Given how I struggled as a child with prescribed summer reading lists—all those obligations to read Hard Times or Lord Jim by the Tuesday after Labor Day—I surprise even myself at how much pleasure I get from my warm-weather books.
From the fifth to ninth grades, I attended Buckley Country Day School on Long Island. Mixed into the delight of the school’s last day was the passing around of a typed reading list, advising us that we had to read five books on the list and write short summaries of each before the start of the next grade in the fall. Reading five or even ten books over the summer would not have posed problems, provided that the list included what then most interested me, which were sports biographies or memoirs of the Second World War. But the reading lists were limited to the canon of adolescent literature in the 1960s, and heavy on George Eliot, Stephen Crane, Charles Dickens, and Joseph Conrad. Some summers there were a few exceptions to literary correctness—I remember my sister got away with reading Catch-22, although it caused a stir—and some lists had boyish books about hot rods and sailing. For the most part, however, come early August I would find myself seated on a porch chair, trying to make sense of the Mayor of Casterbridge, Miss Havisham, or Siddhartha, none of whom spoke to a thirteen-year-old boy who wanted nothing more than to hop on his bicycle and race to the schoolyard baseball game.
I did do enough of the reading to graduate from the school, but for years I could not pick up Dickens, Hardy, or Conrad without thinking painfully of those lovely summer days when I was anchored to a chair with a prolix English novelist. Later I would discover the pleasures of all three authors (although some of Dickens may forever remain beyond my reach). Only well into my twenties did I go back to the classics and finish many of the books that I had once dreaded. Commuting to work on the New York subway, I mastered Edith Wharton, F. Scott Fitzgerald, and many other writers that I had failed to appreciate in junior and senior high school. But I am not sure I ever got over the notion that summer reading had to have a purpose.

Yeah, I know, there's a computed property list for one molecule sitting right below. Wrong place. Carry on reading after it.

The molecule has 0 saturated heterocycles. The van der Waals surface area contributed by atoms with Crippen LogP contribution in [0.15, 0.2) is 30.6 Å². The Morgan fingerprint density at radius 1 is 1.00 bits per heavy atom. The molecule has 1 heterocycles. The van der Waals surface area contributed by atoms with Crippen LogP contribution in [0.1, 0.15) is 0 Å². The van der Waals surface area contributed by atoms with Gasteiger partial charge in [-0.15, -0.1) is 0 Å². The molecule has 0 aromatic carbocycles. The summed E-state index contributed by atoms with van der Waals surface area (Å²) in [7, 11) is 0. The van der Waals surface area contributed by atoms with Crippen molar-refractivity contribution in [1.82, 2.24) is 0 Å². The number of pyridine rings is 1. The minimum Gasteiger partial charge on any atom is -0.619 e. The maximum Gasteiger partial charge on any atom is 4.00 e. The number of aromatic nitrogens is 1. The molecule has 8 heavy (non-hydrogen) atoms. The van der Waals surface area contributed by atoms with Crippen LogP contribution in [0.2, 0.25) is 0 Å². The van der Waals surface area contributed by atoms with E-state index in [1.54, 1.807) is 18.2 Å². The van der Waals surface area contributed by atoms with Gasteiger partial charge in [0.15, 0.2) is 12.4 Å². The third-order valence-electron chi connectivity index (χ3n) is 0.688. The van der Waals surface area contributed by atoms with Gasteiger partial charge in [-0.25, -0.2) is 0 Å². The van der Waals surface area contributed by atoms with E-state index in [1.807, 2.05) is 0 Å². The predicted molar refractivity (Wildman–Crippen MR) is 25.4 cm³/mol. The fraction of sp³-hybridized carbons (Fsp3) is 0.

In memory I have never sat on the beach with a trendy novel or one of those large biographies that more serious sun bathers carry down to the sea with the best intentions. Nor have I ever read any of the novels that I know circulate in book clubs, many of which, come summer, feature covers with sand dunes and bored women. The depth of my literary block can be measured when I went to my sister’s beach house two summers ago and discovered a full set of Folio Classics. From what looks like the complete set of summer reading books, I chose Silas Marner and read it with pleasure—mostly, I suspect, that I would be done with it well before Labor Day. The first time around, about summer 1967, I am sure I went in search of baseball long before the weaver of Raveloe went hunting for his gold.
Somewhere in my mind I am still working through my reading lists, although in summer 2012—perhaps as a sign of maturity—I decided to head to the United States for three weeks without any books in my bag. The family plan was to drive from Montreal to New York, stopping off to visit family and friends in Maine, Boston, the Berkshires, and on Long Island. I knew we would be visiting colleges and universities, so one of my ideas was to pick up books in shops along the way. Evelyn Kilbourne, who put together so many of those Buckley summer reading lists, might not have approved, but then she never did figure out that with some of her suggestions—David Copperfield, for example—I am more than forty years late with my assignments.